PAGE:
Given the opportunity
We have three children. Our youngest is now in high school. Since he was little, he, as well as his siblings, were given the opportunity to participate in different extra curricular activities including several sports. Additionally he plays piano, something that he has stuck with for seven years.
Over the last two years he’s enjoyed playing volleyball. His 8th grade team won their conference and beat their rivals in the final game. It was exciting and fun.But over committing in extra curricular can have a negative impact.
What to do
High school was around the corner and the pull between music and volley ball became pronounced. He wanted so much to do both, however he chose to just stick to band and piano and put volleyball aside.
Come September he ran into the volleyball coach who talked him into coming back. When he told us, we were not happy and warned him, he was over loading his schedule. He wanted to anyway, so we allowed him to proceed. I thought maybe he can do this, may be has a yet to be discovered talent to handle a busy schedule. And busy he would be…
Thinking about what his schedule would be like made me tired. Basically he would be gone every night of the week as well on Saturdays. Performances would conflict with volleyball games and on those days choices would have to made in advance as to what would take precedence.
Skeptical as my husband and I were, we let him give it a go….
It was short lived
He got sick with a cold within two weeks. His schedule made him sick. He never had a free evening to himself, not to mention time to do homework. My husband and I talked to him, and after several more days of seeing him go to school sick and dragging, we both told him to quit volleyball. And he did. He went and spoke face to face with the coach. We as parents didn’t do it for him. He owned it, which took courage and maturity.
Gone every night of the week
My kids have friends that are in sports and they are gone every single night of the week practicing or playing in games. They have schedules that would make a manic CEO cry. Going non stop is not a trait to admire. My husband and I need down time and our kids take after us. I have witnessed first hand the consequences suffered when they tried to do too much and keep up a grueling pace. So if this sounds familiar and your child is unhappy, let your kid quit an activity.
Yes I said it,
LET YOUR KID QUIT!
Cut back on what you have your kid involved in. The stuff kids are supposed to do today besides school work is RIDICULOUS!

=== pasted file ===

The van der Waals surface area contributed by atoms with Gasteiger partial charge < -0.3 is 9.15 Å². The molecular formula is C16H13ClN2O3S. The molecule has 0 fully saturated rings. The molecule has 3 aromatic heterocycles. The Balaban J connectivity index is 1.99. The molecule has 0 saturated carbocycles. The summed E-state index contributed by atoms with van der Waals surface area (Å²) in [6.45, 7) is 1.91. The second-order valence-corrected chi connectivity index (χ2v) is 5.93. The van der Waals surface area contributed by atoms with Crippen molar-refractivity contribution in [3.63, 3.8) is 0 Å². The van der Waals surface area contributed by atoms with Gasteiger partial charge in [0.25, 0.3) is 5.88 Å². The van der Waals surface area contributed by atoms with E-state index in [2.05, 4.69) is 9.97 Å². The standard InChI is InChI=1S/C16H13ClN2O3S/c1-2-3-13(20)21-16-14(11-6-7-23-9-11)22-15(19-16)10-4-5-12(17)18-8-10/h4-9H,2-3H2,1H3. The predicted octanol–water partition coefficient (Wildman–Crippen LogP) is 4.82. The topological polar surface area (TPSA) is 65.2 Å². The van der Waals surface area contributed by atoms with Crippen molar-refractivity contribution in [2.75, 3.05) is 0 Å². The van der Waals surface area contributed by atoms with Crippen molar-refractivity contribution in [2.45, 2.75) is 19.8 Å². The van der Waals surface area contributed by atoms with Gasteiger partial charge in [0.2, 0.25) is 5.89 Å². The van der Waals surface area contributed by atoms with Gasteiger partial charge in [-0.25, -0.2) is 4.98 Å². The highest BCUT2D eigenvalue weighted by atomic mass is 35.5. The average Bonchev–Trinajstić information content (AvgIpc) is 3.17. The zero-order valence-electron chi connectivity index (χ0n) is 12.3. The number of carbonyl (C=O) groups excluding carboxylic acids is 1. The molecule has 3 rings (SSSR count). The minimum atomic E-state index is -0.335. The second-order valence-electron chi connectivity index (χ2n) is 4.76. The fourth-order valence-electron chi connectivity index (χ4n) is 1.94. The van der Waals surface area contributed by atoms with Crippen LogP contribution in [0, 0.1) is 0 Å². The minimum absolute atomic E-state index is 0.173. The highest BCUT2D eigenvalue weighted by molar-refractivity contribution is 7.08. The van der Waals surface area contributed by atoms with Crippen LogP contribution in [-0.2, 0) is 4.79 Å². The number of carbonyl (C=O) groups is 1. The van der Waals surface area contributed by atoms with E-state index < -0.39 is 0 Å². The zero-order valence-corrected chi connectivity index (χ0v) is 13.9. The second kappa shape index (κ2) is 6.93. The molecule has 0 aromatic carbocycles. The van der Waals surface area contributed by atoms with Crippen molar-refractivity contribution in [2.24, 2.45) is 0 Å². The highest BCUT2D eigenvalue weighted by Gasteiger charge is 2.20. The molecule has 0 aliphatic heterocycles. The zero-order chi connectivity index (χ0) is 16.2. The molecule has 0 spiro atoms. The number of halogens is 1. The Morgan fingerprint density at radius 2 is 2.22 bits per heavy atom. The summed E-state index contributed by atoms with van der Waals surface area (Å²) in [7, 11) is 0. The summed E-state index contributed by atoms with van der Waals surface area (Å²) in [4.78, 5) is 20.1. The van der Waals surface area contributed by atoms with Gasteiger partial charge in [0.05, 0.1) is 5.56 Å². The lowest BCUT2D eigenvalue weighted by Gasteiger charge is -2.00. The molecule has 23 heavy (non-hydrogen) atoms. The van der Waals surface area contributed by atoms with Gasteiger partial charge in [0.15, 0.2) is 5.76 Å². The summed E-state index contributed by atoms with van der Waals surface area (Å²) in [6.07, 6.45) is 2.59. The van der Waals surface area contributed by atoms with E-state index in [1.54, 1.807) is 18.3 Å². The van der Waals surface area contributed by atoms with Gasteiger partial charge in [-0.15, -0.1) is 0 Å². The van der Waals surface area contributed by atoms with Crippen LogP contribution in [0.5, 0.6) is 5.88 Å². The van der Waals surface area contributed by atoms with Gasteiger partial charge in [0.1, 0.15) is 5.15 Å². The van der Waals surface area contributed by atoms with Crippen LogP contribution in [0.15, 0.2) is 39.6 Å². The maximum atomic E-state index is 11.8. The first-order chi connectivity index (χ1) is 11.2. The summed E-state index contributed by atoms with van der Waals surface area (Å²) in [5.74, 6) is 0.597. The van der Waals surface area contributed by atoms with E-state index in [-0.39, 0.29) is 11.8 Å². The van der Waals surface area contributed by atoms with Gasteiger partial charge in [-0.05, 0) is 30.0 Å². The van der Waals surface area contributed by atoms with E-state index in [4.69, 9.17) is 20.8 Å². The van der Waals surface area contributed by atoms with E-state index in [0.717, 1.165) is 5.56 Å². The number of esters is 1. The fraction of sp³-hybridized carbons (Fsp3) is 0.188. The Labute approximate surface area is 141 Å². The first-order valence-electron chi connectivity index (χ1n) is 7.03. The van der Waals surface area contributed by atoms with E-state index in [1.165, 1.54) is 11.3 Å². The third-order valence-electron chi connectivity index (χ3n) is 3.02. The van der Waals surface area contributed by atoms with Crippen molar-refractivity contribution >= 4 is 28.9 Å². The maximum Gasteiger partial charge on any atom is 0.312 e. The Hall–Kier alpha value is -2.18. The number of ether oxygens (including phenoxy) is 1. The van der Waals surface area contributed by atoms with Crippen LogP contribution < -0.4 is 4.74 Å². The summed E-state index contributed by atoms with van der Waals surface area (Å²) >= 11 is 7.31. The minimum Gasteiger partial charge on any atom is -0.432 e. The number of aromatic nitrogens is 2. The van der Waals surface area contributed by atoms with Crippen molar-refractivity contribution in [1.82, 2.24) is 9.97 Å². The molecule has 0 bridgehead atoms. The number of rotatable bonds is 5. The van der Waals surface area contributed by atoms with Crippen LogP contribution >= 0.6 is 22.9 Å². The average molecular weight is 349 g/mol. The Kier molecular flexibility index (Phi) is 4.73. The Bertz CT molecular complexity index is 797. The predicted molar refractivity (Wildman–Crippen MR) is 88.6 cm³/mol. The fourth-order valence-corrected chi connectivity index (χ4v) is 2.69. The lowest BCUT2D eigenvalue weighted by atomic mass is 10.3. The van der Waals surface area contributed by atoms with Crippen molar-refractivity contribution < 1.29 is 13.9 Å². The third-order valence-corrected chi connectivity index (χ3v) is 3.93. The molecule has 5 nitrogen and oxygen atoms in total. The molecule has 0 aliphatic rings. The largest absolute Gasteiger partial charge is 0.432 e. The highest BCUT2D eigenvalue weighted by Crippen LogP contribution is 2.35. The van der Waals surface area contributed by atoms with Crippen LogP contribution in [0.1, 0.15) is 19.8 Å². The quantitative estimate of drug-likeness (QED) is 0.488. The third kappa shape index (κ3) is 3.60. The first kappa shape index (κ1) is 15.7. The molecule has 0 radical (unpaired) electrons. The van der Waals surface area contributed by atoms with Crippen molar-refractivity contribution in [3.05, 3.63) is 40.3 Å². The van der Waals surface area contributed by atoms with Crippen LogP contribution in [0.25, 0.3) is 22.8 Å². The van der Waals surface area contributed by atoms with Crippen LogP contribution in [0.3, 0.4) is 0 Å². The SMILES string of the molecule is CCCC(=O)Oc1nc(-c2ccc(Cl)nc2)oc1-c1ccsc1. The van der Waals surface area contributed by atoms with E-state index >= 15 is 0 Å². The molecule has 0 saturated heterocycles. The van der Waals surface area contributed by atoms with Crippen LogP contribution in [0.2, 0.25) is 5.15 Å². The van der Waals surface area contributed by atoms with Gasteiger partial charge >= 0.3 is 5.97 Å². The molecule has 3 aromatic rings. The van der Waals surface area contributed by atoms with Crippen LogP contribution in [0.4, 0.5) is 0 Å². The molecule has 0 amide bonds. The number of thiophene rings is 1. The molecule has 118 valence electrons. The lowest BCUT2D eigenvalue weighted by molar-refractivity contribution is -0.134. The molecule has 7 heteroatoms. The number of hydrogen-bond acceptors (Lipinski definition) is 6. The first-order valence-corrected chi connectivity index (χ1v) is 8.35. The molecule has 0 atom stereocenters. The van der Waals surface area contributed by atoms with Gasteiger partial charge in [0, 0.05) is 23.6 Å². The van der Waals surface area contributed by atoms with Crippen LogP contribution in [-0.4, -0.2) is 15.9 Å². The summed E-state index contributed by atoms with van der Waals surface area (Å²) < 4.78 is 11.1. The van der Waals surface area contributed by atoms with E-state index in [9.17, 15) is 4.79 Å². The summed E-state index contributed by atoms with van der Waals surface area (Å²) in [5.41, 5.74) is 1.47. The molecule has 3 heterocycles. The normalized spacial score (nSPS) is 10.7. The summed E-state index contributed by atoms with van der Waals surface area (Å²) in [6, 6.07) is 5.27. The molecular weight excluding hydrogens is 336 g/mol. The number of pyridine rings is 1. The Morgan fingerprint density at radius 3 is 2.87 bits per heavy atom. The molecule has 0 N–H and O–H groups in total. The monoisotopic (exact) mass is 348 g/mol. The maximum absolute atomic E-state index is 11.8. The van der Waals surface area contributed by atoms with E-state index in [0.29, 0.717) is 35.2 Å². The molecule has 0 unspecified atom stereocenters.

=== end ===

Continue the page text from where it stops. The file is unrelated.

Many of you may hate me for saying this but the worst pressure I have seen teenagers and kids put under is while they are participating in sports. Activities such as music and band just don’t seem so demanding. Yes practice is required, and time is spent learning. It is just not every day after school. Now to be fair, band is actually a class during the school day. Still that is only an hour, compare that to the amount of time spent practicing for the typical high school sport every single night.
Have you ever been on the sidelines of a kids soccer game?
Granted not all, but some parents act like lunatics, yelling at referees (who by the way are often teenagers),showing a lack of respect. It becomes way too emotional. I’ve wanted to scream, hey chill out! Your kids most likely not gonna be the next Pele’ or Lionel Messi.
Every parent should know their kids and what’s best for them. Collectively we need to step back and refocus our priorities. We put way too much pressure on our kids when they get into high school. They are on the cusp of becoming adults yet they are NOT adults. That doesn’t mean they shouldn’t have responsibility or work. Young people DO need a good night’s sleep and time to just be young. In a few years, if they haven’t already, they will start working. Let them enjoy their fleeting youth.
Hold this time and protect it for them., because they may not have the maturity to do it themselves. If you have to speak to coaches and teachers do so. But realize that your child’s success isn’t going to be tied to how much stuff they were over involved in. You can help them be strategic about what you allow them to commit too.
The competition is intense and unnecessary in almost every athletic program I’ve experienced. I have found this true even with park and recreation programs. Our younger daughter went through a really ugly experience in our local park and recreation program. Now I’m not crazy, thinking we have to ban school organized sports or recreational programs, just don’t forget the common sense of having a life balance.
Five tips on how to let your child quit.
1.Respect your child’s decision to drop out. They are not failures. They are trying to tell you something.
2.Let your child take the lead on what they want to sign up for.
3.Don’t be a helicopter parent. Be present when it matters – not ever present – It’s very unhealthy.
4.Pick one activity a year for your child to get involved in.
5.Relaxing at home and doing “nothing” is important for family bonding and a child’s mental health.
Authored by Rachel Ferguson
Below are a list of helpful resources. These are tools that I have found extremely useful and personally life changing.